So do what King Hezekiah did: Spread out those threats before God. Go to His Word and read again what He has already promised you. Then stand firm in faith. God will take care of your adversary! 

Our God always gets the final word, the decisive word, and the best word.

Let me repeat it one more time: Don’t give into fear, but stand firm in your faith in God! 

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Our Glorious King

Listen to the podcast of this post by clicking on the player below, and you can also subscribe on AppleSpotify, or Audible. 

I had just finished playing three games of full-court basketball and it was time to leave for work. A young kid challenged me to stay for another game by making some comment about my old(er) age, which give me a fresh motivation to play another game. I told him I would play one more game on one condition: he had to guard me. I scored all 15 of our team’s points. One of my teammates said to that kid after the game, “You shouldn’t have made Craig angry.”  

Last week Asaph told us about the boastful who say, “Hallelujah!” to themselves, and he continues with that theme in Psalm 76 by saying, in essence, “You shouldn’t have made God angry!”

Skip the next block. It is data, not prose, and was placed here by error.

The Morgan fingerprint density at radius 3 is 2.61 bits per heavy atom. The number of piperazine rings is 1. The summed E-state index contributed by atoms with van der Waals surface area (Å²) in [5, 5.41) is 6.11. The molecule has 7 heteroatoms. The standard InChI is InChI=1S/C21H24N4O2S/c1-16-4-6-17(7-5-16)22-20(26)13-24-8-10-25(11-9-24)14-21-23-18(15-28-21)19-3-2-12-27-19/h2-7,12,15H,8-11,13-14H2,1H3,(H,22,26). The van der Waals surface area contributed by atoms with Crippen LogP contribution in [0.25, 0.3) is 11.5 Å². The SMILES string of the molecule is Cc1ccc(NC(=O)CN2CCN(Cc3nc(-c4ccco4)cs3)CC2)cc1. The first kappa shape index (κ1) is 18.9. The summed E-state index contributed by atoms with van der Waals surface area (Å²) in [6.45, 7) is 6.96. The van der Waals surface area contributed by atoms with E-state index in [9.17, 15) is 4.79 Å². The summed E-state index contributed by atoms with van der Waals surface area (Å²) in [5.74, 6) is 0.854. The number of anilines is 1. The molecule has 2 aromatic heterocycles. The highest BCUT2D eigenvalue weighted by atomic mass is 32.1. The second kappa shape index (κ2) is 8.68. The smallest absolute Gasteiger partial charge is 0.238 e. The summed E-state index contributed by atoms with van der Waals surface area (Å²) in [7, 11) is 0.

Sennacherib, king of Assyria, had defeated Babylon and Egypt and had now turned his eye toward Jerusalem. He sent Lachish, his general, to deliver some stinging insults against the people of Judah and even against God Himself.  

I know the Israelites had strayed from God, but the Assyrians made no pretense whatsoever to honor Yahweh, so why was God allowing them to get away with this? Doesn’t it seem sometimes like God is waiting too long to deal with these wicked insulters? 

Many scholars feel that Psalm 76 was written after Sennacherib’s defeat. And make no mistake about this: it was a decisive defeat—God struck down 185,000 Assyrian soldiers while they slept! Asaph’s song of victory contains two Selah pauses, both of them intended for us to consider the greatness of Yahweh: 

  • one Selah is after verse 3—pause and remember that God is Sovereign and Resplendent in glorious victory 
  • the second Selah is after verse 9—pause and reflect that God’s wrath defeats His enemies and brings forth praise from His people 

The Old Testament gives us actual historical events, but these physical events point to an ultimate spiritual fulfillment. Sennacherib’s physical threats against God’s people are still seen in the devil’s boastful threats against God’s people today.